Fast Five Quiz: Narcolepsy

Heidi Moawad, MD


February 06, 2023

While signs of narcolepsy most commonly begin to develop between 10 and 25 years, the lag between symptom onset and formal diagnosis is often significantly delayed, averaging 5-15 years. Globally, narcolepsy is considered a significantly underdiagnosed and misdiagnosed condition.

Symptoms of cataplexy may be misdiagnosed as a manifestation of a seizure disorder. Cataplexy can also be mistaken for a transient ischemic attack when facial muscle tone is involved. In addition, EDS can be misdiagnosed initially as depression. Patients with obesity may be labeled as having obstructive sleep apnea episodes to account for their daytime sleepiness. Finally, attention deficit hyperactivity disorder is a common misdiagnosis among children with narcoleptic symptoms. In the pediatric population, the condition can manifest as hyperactivity or aggression.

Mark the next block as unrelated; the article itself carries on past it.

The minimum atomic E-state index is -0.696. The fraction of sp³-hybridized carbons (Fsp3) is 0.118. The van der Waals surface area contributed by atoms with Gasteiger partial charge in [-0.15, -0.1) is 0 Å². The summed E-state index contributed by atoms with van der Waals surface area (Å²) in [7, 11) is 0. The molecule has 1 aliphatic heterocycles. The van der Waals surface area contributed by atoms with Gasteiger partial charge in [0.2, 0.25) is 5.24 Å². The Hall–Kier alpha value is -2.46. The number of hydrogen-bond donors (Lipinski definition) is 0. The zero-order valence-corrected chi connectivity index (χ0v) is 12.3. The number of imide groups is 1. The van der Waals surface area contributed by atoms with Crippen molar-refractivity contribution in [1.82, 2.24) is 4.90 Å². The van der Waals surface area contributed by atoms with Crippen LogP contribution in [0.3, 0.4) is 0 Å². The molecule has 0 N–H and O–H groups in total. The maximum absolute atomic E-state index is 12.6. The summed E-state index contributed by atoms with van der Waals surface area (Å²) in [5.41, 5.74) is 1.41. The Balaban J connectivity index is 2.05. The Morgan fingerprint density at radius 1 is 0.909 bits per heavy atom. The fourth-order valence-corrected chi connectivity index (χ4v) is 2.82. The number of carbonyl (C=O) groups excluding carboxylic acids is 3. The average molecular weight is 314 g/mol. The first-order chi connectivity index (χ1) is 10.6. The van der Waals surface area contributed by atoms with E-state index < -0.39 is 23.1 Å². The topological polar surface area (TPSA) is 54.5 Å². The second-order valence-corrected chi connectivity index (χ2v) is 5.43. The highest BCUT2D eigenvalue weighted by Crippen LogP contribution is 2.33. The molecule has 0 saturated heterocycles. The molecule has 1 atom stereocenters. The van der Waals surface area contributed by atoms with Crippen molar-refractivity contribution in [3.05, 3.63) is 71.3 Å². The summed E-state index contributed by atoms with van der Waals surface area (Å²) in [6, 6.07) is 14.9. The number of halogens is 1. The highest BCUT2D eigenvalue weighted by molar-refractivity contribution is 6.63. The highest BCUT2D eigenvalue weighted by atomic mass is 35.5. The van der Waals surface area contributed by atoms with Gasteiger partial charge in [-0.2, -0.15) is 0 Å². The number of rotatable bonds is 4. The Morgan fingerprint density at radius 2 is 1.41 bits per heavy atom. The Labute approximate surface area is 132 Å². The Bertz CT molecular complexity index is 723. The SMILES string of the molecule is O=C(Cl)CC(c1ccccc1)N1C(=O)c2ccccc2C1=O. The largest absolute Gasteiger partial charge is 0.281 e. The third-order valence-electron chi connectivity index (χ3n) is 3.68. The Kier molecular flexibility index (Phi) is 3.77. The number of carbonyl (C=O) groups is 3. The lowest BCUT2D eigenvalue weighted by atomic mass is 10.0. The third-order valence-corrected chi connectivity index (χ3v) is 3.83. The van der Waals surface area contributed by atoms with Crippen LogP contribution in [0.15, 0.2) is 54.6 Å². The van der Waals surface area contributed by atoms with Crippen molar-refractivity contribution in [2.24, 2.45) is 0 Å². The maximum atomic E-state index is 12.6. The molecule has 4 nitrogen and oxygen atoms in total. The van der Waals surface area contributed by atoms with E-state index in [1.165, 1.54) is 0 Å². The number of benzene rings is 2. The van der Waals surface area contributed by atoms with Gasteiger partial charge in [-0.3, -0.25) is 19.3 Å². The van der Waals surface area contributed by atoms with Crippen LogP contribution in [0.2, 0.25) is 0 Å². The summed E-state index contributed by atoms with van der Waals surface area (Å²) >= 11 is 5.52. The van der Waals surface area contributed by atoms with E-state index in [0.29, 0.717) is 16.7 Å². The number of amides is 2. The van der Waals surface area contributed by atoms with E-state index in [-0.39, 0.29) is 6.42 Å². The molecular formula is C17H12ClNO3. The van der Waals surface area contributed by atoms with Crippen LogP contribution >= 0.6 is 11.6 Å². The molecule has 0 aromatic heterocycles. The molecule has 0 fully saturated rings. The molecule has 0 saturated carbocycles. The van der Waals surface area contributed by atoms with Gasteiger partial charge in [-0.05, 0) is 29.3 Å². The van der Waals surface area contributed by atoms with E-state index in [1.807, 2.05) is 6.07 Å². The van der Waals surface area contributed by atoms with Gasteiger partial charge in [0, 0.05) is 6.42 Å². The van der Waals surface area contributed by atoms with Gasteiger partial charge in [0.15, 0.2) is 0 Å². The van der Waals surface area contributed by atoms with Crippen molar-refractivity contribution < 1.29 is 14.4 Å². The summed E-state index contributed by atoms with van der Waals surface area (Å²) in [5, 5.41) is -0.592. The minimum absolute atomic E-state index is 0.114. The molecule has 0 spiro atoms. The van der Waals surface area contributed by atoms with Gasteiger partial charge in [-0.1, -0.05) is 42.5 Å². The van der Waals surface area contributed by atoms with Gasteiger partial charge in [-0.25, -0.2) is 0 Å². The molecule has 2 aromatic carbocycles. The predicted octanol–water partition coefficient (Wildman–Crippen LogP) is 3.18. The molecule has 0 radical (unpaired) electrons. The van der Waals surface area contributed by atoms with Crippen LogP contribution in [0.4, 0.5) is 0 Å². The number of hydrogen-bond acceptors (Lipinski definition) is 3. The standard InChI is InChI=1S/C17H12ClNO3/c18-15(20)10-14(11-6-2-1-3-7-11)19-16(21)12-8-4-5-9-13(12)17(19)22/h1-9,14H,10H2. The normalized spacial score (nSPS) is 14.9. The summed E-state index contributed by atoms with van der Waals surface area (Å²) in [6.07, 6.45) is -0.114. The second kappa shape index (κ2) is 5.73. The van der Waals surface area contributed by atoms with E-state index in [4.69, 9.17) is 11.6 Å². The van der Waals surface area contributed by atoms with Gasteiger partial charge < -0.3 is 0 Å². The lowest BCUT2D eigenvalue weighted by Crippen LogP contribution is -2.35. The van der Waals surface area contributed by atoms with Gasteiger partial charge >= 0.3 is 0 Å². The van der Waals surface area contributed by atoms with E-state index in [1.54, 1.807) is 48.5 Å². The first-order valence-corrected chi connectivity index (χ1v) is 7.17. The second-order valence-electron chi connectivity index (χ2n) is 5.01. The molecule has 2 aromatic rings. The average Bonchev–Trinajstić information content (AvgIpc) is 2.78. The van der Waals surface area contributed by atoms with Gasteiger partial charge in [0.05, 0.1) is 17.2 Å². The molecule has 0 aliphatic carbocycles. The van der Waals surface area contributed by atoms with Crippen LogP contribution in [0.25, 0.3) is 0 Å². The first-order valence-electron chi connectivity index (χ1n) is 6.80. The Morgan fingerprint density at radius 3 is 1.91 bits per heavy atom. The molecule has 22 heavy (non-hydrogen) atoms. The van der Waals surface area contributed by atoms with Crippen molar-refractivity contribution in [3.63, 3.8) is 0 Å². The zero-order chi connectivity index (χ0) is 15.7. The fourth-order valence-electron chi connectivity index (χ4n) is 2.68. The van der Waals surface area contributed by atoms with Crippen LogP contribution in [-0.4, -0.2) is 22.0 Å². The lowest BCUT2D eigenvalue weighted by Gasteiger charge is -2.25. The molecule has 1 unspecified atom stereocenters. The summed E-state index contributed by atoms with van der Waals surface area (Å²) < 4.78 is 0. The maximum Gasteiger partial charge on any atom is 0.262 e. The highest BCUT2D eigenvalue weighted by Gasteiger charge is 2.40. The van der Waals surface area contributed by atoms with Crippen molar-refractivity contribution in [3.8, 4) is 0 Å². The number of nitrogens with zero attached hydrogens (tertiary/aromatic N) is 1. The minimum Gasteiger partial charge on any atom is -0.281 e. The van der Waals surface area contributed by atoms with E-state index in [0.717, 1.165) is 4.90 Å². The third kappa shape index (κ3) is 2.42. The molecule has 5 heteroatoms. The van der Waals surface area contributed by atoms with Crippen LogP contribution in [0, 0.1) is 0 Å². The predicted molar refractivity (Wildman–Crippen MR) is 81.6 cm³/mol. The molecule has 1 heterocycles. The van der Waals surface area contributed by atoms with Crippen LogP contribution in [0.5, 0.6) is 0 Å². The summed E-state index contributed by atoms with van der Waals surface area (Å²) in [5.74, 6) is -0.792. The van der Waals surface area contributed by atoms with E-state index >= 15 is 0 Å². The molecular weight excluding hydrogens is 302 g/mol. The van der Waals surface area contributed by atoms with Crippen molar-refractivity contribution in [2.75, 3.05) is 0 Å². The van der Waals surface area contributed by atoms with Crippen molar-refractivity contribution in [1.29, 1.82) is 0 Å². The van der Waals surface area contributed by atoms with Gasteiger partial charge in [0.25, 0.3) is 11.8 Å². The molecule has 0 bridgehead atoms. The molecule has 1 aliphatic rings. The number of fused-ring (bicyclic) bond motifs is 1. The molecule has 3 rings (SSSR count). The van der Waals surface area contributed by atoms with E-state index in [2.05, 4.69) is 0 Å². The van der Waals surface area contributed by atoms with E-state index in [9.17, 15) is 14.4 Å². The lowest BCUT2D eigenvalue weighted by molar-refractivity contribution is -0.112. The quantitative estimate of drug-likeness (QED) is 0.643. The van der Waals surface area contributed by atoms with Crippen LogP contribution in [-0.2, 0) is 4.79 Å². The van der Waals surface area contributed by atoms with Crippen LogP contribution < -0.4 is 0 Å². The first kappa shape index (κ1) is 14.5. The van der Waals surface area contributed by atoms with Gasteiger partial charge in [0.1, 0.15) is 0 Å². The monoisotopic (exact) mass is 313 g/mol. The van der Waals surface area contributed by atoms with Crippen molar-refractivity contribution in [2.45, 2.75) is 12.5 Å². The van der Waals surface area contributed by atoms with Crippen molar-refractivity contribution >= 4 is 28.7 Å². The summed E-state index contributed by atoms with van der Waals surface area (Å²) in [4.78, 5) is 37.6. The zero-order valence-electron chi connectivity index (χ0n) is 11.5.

The exact cause of the hypocretin destruction behind narcolepsy type 1 lacks formal consensus, but it has been hypothesized that the condition is a T-cell-mediated autoimmune disease targeting these hypocretin neurons. While symptoms do not occur in series of flare and remission as with some other inflammatory conditions, symptoms of narcolepsy can wax and wane.

Learn more about narcolepsy.


Comments on Medscape are moderated and should be professional in tone and on topic. You must declare any conflicts of interest related to your comments and responses. Please see our Commenting Guide for further information. We reserve the right to remove posts at our sole discretion.